“Though Hispanic people journey to the United States from different homelands, do they all share the same heritage and concerns? This program takes a detailed look at the fastest-growing minority in the U.S. and what it means to be Latino and American. The documentary contrasts the experience of being a Latino in a flourishing ethnic neighborhood of a big city with living in a small town, where many Latinos feel isolated. Interviews with individuals stepping up to the roles of leadership in the Hispanic community cover a large spectrum of subjects, including social services, churches, business, and the arts.” (30 minutes)
Hispanics in the Media
“Hispanics in the Media.” Films Media Group, 1994. Films On Demand, https://fod.infobase.com/PortalPlaylists.aspx?wID=14935&xtid=7991
“From news anchors to editors, from actors to filmmakers—Hispanics are making their presence known. Discrimination still exists, however. In this program, Hispanics who have made it describe how they did it, the problems they encountered along the way, and the hurdles that remain. Those interviewed include Geraldo Rivera, Academy Award-winning director Moctesuma Esparza, and Clint Eastwood producer David Valdez. Actors Rita Moreno, Elizabeth Peña, Jimmy Smits, and Isiah Morales examine why Hispanic actors are still relegated to marginal roles, while MTV producer Robert Friedman discusses growth potential in the ever-expanding Hispanic media marketplace.” (44 minutes)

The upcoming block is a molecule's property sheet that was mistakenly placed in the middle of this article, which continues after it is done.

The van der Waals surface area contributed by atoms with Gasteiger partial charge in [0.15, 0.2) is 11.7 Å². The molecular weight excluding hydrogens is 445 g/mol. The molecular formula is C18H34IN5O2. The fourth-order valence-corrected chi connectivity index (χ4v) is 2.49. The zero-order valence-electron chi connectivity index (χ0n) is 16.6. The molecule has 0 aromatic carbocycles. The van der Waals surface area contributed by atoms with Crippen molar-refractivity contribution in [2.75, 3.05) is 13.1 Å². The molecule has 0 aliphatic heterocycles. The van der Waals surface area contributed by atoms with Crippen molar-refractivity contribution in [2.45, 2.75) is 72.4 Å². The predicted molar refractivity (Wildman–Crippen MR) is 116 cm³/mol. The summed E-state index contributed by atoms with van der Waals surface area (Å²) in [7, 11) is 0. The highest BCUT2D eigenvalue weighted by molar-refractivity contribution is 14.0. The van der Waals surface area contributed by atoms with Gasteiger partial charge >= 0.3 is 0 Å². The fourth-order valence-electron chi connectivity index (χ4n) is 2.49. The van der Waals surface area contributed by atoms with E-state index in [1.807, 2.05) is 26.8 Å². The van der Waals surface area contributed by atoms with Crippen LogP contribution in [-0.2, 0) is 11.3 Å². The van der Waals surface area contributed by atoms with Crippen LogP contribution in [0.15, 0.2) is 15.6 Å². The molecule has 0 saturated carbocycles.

Mexico & Peru: The Black Grandma in the Closet
Ilana Trachtman, Wall to Wall Media, Thirteen Productions, & Inkwell Films (Producers), & Trachtman, I. (Director). (2011). Mexico & Peru: The Black Grandma in the Closet. [Video/DVD] Public Broadcasting Service. Retrieved from https://video.alexanderstreet.com/watch/mexico-peru- the-black-grandma-in-the-closet-3